Although my boyfriend and I have a great relationship, we weren’t planning a pregnancy. We were safe, or so we thought. I had been on the contraceptive injection, and then I went onto the pill. My monthly cycle had stopped on the injection, but after five months or so on the pill, I finally started to wonder why my cycles hadn’t started up again. I took a pregnancy test, not expecting it to be positive… but it was. We were shocked, but abortion never crossed our minds. I wasn’t exactly against them; I was just against the idea for ME. We were going to have this baby.
By the time our first scan was arranged I was already 17 weeks! The technician didn’t mention any issues, but just said that baby was in an awkward position. So three weeks later, heading into our anomaly scan, we were simply excited to find out whether we were having a boy or a girl. The alarm bells started ringing when the technician said “Have you lost any fluid?” I hadn’t, and said so, after a long silence, she told us she could only find one kidney, and it appeared cystic. But she was going to get a colleague to take a look and see. When she left the room, I lay there holding my boyfriend’s hand. Neither of us spoke; we were looking into each other’s eyes with worry written all over our faces. Her colleague came in and confirmed what was originally found, and then they took us to a quiet room and asked us to wait. Everything about that room said bad news.
This was Monday, 20th May 2013. We were given an appointment on Thursday for a more detailed scan with a consultant, where the bad news was confirmed. Our baby had only developed one kidney which had multiple cysts and wasn’t functioning. There was no amniotic fluid, and there was a high chance he would die before I made it to full term. If not, he would die shortly after birth.
I knew then that we didn’t have much choice. Either way we looked at it, my baby was going to die. I decided to terminate to end any potential suffering that my baby might have, and my boyfriend agreed. At 20 weeks in the UK, the only option is to go through labour and deliver the baby. I took the tablet to start the process that day. I had to return to the hospital on Saturday, go to the labour ward, and then I would be taken to the “Rainbow room.”
Friday night, just before I went to bed, I felt one last movement from my baby–the strongest yet. I knew that was the last time I would feel the baby move. Saturday came around too quickly, and after a few hours in a normal labour room we were moved to the Rainbow room. The first pessarie was inserted at 10:20am, Saturday, May 25th. The pain became stronger around midnight, and I was given a diarmorphine injection which literally knocked me out for about an hour. Other than that, it wasn’t easy. I spent much of my time vomiting and was dizzy from pain and lack of sleep. My baby finally came out at 6:26am, Sunday morning, and I had my boyfriend and mum by my side. That’s when we learned that we had a little boy, born sleeping at 20 weeks and six days.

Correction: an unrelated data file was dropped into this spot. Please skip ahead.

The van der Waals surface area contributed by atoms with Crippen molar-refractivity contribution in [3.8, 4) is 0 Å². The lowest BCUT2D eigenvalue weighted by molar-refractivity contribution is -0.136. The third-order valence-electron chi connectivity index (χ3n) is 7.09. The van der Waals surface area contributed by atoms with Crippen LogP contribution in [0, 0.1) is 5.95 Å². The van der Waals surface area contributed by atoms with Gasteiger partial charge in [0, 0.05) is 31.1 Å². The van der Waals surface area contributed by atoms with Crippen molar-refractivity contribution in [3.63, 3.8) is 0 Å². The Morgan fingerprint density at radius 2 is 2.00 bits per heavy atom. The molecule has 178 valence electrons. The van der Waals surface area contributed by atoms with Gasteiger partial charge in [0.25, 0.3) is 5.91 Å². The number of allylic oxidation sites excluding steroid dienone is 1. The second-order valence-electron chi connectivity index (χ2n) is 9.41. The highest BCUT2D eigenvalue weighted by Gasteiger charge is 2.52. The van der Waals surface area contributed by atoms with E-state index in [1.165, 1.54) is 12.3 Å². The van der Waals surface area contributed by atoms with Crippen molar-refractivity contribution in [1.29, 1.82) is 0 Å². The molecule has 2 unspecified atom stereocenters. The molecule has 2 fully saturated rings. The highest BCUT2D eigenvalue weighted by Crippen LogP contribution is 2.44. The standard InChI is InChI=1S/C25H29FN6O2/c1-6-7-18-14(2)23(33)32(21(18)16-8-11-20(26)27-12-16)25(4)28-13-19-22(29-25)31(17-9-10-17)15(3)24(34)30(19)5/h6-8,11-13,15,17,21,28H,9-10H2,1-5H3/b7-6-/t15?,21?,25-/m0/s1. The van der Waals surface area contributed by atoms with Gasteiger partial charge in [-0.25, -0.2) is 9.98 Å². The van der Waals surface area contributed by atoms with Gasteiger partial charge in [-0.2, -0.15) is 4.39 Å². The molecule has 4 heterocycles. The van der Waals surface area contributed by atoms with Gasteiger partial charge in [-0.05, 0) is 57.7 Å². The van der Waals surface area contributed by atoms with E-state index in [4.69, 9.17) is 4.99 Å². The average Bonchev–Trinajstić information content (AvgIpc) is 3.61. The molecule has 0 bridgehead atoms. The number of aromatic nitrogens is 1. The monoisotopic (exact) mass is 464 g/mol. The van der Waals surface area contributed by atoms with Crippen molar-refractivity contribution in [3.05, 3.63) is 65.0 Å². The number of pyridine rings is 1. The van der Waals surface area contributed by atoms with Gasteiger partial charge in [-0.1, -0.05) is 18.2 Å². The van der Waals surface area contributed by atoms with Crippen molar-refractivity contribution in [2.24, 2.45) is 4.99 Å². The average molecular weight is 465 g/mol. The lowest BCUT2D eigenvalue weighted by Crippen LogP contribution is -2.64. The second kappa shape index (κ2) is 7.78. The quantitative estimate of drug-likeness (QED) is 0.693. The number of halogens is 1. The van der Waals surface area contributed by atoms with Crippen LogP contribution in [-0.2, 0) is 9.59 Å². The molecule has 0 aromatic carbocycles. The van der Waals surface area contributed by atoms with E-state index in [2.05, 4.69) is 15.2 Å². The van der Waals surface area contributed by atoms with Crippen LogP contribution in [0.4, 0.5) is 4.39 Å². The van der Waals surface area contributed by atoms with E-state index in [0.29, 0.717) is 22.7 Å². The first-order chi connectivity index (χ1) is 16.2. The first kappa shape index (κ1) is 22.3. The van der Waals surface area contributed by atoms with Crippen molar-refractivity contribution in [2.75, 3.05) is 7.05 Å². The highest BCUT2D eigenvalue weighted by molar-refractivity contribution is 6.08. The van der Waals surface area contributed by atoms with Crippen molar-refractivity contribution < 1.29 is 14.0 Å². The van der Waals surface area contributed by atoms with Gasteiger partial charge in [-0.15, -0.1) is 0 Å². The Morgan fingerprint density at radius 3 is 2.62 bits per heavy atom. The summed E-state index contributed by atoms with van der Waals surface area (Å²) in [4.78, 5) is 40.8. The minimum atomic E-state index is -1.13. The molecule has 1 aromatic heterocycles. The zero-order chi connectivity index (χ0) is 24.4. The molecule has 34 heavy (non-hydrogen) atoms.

I held him for a little while, and he was put in a blanket that we had brought. Family came in to say goodbye to him. He was the first grandchild for my boyfriend’s parents. His mum, stepdad, my mum, my grandma, and my dad all came to say goodbye to the little life that never had the chance to be lived. After they left, my boyfriend and I spent a few hours with our son, and I finally got some sleep. When I woke, his skin looked different, and I called the midwife in to take him, I wanted to remember my boy as he was.
Leaving that hospital was incredibly hard, but we took with us a memory box with the blanket, small teddy bear, an ink print of his footprints and handprints, and a card with details about our baby. We also had photos taken of him by the hospital and put on to disk. That, too, has gone in the memory box.
Not a day goes by where I don’t think about my baby. We had a funeral for him, and his ashes are at home with us. Family and friends kindly collected the money together for me to be able to order a necklace with his name and footprints engraved on it. Some days I can barely believe that it’s really happened. We are young and healthy, and never in a million years did we think we would have to terminate for medical reasons. That was something that happened to other people, but surely not me. But it DID happen. I learned the hard way that this can happen to anyone.
I am glad I live in a country where we are able to end pregnancies in these situations, and we are treated with kindness and respect when we do so.
Now I feel so much anger when I see the stigma attached to abortions, and when I hear of laws being brought that do nothing but hurt women who are in the same situation as me. It hurts when I hear people say that late term abortions are cruel, when the vast majority of late term abortions are done through compassion. It makes me sad when I hear people say “I’ll never have an abortion,” because I was one of those women. I truly believed I wouldn’t have an abortion, but I have, and I made that choice out of love for my son.
Unlike some, I have never felt regret or guilt for my choice. I know that I made the best and kindest decision for my baby. It simply hurts that my baby was never going to be able to live either way.